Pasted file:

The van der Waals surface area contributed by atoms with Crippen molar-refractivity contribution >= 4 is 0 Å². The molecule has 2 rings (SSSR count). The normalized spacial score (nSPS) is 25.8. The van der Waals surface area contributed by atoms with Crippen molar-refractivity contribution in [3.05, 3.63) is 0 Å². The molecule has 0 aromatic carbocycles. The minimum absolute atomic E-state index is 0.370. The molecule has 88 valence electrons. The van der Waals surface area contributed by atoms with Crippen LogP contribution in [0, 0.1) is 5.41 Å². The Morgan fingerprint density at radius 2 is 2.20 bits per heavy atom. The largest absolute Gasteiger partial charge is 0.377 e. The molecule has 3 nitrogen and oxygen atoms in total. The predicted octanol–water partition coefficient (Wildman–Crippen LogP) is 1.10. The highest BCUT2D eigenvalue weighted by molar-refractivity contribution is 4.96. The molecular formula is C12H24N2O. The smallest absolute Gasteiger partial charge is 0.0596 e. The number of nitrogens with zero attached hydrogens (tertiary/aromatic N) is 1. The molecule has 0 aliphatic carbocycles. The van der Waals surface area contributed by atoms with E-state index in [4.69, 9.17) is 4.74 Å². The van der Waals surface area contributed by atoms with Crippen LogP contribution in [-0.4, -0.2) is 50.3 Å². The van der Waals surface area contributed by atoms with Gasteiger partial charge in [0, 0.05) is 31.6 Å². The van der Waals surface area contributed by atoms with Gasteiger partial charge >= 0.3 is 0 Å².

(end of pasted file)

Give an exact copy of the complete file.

The van der Waals surface area contributed by atoms with Crippen molar-refractivity contribution >= 4 is 0 Å². The molecule has 2 rings (SSSR count). The normalized spacial score (nSPS) is 25.8. The van der Waals surface area contributed by atoms with Crippen molar-refractivity contribution in [3.05, 3.63) is 0 Å². The molecule has 0 aromatic carbocycles. The minimum absolute atomic E-state index is 0.370. The molecule has 88 valence electrons. The van der Waals surface area contributed by atoms with Crippen LogP contribution in [0, 0.1) is 5.41 Å². The Morgan fingerprint density at radius 2 is 2.20 bits per heavy atom. The largest absolute Gasteiger partial charge is 0.377 e. The molecule has 3 nitrogen and oxygen atoms in total. The predicted octanol–water partition coefficient (Wildman–Crippen LogP) is 1.10. The highest BCUT2D eigenvalue weighted by molar-refractivity contribution is 4.96. The molecular formula is C12H24N2O. The smallest absolute Gasteiger partial charge is 0.0596 e. The number of nitrogens with zero attached hydrogens (tertiary/aromatic N) is 1. The molecule has 0 aliphatic carbocycles. The van der Waals surface area contributed by atoms with E-state index in [4.69, 9.17) is 4.74 Å². The van der Waals surface area contributed by atoms with Crippen LogP contribution in [-0.4, -0.2) is 50.3 Å². The van der Waals surface area contributed by atoms with Gasteiger partial charge in [0, 0.05) is 31.6 Å². The van der Waals surface area contributed by atoms with Gasteiger partial charge >= 0.3 is 0 Å².